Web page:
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Denso, Japanese Universities Using Semiconductor, Aptamer Technology to Develop SARS-CoV-2 Biosensor


NEW YORK ─ Automotive components manufacturer Denso is collaborating with Japanese universities to develop a SARS-CoV-2 biosensor they believe can be more sensitive than antigen tests and provide results in about 10 minutes.

The automotive firm, based in Kariya, Japan, is collaborating with Tokai University, Toyohashi University of Technology, and Chubu University as part of a program funded with an undisclosed amount by the Japanese government's Japan Agency for Medical Research and Development.

So far, according to Kazuhisa Nakagawa, one of the biosensor developers in the Material Research and Innovation division at Denso, the researchers have devised a proof-of-concept prototype that has provided promising results in preliminary clinical studies.

The testing platform consists of a small instrument and disposable cartridge that can be used to conduct a single test or be aligned in parallel to conduct many tests at once at the point of care, Nakagawa said.

It uses an aptamer, an artificially synthesized nucleic acid molecule that binds with proteins, to detect the SARS-CoV-2 spike protein. "A semiconductor sensor subsequently measures changes in an electric current when the SARS-CoV-2 viral infection is present in a sample and has the potential to provide a quantitative measurement of viral loads," Nakagawa said.

Testing for SARS-CoV-2 has relied primarily on RT-PCR- and antigen-based technologies but each modality has its issues, Nakagawa noted.

Antigen tests are more affordable and generally more suitable for point-of-care and at-home use than RT-PCR tests, but they lack sensitivity which can lead to inaccurate test results. Meanwhile, PCR tests in general are the most sensitive available but they are also expensive, require training to operate them, and can provide positive results for individuals that are not contagious.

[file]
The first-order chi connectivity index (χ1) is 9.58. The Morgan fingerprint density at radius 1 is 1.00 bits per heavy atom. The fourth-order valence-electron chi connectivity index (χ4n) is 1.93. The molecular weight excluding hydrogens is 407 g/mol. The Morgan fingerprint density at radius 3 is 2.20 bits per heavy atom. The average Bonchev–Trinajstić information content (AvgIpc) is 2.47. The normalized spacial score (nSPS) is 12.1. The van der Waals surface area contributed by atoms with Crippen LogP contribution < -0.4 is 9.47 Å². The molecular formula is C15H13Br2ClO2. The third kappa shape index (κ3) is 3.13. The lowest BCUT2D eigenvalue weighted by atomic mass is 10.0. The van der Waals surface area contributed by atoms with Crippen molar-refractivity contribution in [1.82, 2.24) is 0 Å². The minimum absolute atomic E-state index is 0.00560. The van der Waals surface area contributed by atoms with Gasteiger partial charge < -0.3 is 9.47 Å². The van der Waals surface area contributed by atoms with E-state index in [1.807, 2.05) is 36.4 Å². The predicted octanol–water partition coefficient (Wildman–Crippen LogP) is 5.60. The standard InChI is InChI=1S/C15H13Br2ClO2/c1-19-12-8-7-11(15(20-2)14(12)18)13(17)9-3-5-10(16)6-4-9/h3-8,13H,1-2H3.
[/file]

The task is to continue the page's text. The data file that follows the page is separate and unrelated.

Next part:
With much COVID-19 testing worldwide remaining slow, expensive, and inaccessible to some, the aptamer-based biosensor has the potential to add another testing modality to current methods to detect SARS-CoV-2 active infection.

According to Nakagawa, Denso and its collaborators believe they can fill a gap in current testing with a platform that is affordable and easy to use, while providing high levels of sensitivity and specificity. The researchers are seeing limits of detection of 100 copies per microliter, which is better than current antigen tests but less sensitive than RT-PCR, Nakagawa said, adding the researchers are fine-tuning the platform to improve the performance of the biosensor. They are aiming for sensitivity levels that are equivalent to or better than that of RT-PCR, he noted.

The proof-of-concept prototype provides test results in about 30 minutes, but the researchers believe that they can reduce that to 10 minutes, a time-to-result that is equivalent to or better than current antigen tests. In early testing, they observed no cross-reactivity with influenza A, influenza B, human coronavirus-229E, and rhinovirus, Nakagawa added.

Denso said that as the researchers continue to improve the current prototype, they are doing additional testing to assess its performance using clinical samples. Further, they are applying for a patent for the test and instrument, and plan in the future to pursue publications in peer-reviewed journals that describe studies to evaluate the test.